|Plays make-believe with dolls, animals, and people||Understands the idea of counting||Counts 10 or more things|
|Does puzzles with 3 or 4 pieces||Starts to understand time||Can draw a person with at least 6 body parts|
|Understands what “two” means||Remembers parts of a story||Can print some letters or numbers|
|Copies a circle with a pencil or crayon||Understands the idea of “same” and “different”||Copies a triangle and other geometric shapes|
|Turns book pages one at a time||Draws a person with 2 to 4 body parts||Knows about things used every day, like money and food|
Source: Centers for Disease Control and Prevention (2013). Developmental Milestones. An electronic resource available from: http://www.cdc.gov/NCBDDD/actearly/pdf/checklists/AllChecklists.pdf
The table below describes possible warning signs for preschool children. The chart should serve as a guide to help parents to expect certain skills or behaviours to emerge in their child.
|Age 3||Age 4||Age 5|
|Can’t work simple toys (such as pegboards, simple puzzles, turning handle)||Has trouble scribbling||Doesn’t respond to people, or responds only superficially|
|Doesn’t play pretend or make-believe||Shows no interest in interactive games or make-believe||Can’t tell what’s real and what’s make-believe|
|Doesn’t understand simple instructions||Doesn’t follow 3-part commands doesn’t understand “same” and “different”||Doesn’t play a variety of games and activities can’t give first and last name|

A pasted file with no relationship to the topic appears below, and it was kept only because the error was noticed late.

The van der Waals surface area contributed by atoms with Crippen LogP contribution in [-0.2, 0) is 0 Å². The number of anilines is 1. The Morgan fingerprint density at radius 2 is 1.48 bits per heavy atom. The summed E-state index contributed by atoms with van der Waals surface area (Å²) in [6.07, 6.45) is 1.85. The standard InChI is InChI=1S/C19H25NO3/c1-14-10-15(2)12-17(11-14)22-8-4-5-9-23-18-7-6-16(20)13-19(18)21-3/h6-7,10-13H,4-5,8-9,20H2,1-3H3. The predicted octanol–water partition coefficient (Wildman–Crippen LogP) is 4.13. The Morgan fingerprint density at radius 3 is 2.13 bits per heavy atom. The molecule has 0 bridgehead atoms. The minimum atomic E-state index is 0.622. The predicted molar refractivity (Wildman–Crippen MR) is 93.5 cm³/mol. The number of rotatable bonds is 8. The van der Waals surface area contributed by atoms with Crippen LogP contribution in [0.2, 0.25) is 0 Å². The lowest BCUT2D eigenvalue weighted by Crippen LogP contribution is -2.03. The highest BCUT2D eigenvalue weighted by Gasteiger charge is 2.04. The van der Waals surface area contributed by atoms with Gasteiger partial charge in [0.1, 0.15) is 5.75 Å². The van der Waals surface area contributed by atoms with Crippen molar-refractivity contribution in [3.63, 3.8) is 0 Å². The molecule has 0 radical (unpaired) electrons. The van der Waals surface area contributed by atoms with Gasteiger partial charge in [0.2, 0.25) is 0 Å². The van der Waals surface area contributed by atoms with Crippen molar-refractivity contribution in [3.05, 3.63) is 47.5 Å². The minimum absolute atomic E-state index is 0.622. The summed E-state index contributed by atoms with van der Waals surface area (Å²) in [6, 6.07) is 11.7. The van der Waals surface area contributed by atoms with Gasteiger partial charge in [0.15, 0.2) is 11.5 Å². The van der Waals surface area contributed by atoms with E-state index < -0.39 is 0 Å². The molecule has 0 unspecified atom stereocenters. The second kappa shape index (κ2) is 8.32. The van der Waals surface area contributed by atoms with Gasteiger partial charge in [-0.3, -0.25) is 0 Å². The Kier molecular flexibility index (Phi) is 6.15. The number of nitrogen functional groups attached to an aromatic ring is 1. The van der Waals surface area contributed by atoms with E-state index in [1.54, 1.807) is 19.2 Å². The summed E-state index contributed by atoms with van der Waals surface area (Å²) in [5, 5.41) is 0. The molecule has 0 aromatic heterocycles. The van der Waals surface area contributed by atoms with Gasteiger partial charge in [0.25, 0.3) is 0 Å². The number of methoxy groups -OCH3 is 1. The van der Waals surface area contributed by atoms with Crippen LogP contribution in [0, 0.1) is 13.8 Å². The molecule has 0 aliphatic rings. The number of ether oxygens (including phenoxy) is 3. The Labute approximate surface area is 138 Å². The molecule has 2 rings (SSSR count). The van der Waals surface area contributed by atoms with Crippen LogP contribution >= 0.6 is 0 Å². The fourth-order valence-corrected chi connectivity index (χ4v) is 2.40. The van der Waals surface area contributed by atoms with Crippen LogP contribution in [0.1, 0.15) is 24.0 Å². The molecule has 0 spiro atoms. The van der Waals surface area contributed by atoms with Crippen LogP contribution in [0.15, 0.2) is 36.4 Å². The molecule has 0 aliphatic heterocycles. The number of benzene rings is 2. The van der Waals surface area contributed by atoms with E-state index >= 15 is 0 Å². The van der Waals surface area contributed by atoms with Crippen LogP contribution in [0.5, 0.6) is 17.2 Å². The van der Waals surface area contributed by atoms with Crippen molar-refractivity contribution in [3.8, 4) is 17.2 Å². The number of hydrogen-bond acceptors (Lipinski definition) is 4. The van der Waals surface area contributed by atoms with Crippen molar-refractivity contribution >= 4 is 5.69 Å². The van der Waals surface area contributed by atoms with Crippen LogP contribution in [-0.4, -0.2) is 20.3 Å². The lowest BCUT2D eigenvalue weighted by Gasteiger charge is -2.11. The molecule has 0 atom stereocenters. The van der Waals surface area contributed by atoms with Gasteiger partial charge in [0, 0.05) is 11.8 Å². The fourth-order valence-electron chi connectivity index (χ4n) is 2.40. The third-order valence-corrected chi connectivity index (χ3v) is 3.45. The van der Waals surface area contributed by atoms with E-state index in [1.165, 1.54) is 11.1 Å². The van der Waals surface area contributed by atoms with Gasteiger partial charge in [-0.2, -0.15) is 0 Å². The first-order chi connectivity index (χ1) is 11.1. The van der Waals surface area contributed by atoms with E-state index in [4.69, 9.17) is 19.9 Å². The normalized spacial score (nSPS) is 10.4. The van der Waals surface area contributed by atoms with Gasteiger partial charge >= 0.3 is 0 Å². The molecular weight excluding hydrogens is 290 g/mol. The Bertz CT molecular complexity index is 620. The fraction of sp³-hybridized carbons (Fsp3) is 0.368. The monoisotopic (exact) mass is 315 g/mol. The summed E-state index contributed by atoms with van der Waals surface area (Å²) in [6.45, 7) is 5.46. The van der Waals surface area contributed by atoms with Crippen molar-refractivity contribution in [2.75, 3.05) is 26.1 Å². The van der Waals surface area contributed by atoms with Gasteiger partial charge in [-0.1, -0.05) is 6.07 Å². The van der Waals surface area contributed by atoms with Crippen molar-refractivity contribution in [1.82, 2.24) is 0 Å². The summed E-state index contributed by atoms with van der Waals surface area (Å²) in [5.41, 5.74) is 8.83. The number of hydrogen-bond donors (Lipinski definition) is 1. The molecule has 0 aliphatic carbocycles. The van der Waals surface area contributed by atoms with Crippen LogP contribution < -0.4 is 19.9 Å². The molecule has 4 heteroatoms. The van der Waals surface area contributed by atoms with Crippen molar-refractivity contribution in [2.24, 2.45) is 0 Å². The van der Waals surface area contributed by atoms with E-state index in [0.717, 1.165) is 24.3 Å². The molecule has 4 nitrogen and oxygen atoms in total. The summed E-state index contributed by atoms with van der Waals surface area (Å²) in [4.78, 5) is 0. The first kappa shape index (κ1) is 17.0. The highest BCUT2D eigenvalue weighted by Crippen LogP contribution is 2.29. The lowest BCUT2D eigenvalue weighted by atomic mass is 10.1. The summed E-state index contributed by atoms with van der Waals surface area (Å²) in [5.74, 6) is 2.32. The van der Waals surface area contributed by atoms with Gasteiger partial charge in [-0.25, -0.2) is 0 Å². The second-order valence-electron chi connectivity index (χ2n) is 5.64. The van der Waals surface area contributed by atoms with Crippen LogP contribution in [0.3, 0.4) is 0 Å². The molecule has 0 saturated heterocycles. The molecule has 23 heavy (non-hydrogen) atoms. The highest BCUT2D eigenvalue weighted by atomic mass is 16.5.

|Doesn’t draw pictures|
Source: Centers for Disease Control and Prevention (2013). Developmental Milestones. An electronic resource available from: https://www.cdc.gov/ncbddd/watchmetraining/module2.html
Activities to Promote Cognitive Skills
Children naturally want to learn how things work, and they learn best through play. Play is a vital part of childhood. All children are born with a natural drive to play. And they can play anywhere. At home. At school. Anywhere.
Whether it pretends play or fantasy, the play has been investigated both as an indicator and facilitator of symbolic functioning in young children.
What kind of play are we talking about here? Rough-and-tumble play. Rough play is when children do things like climb over each other, wrestle, roll around and even pretend to fight. Rough-and-tumble play helps children learn self-control and compassion. They can also learn to work out social relationships as they play roles, contributing to their cognitive skills development.
According to this study, the mechanisms involved in the rough play are every bit as cognitive as are those associated with math seat-work.
If you’re wondering what are some other activities to promote cognitive skills at home, the following are examples of some of the top activities to incorporate into your child’s daily routine. A child of any ability will benefit from any activity that promotes active learning.
Practise the alphabet: Sing along to the alphabet song or use play dough to form letters. Better yet, get your child to finger paint the letters. A more hands-on approach to learning stimulates sensory development.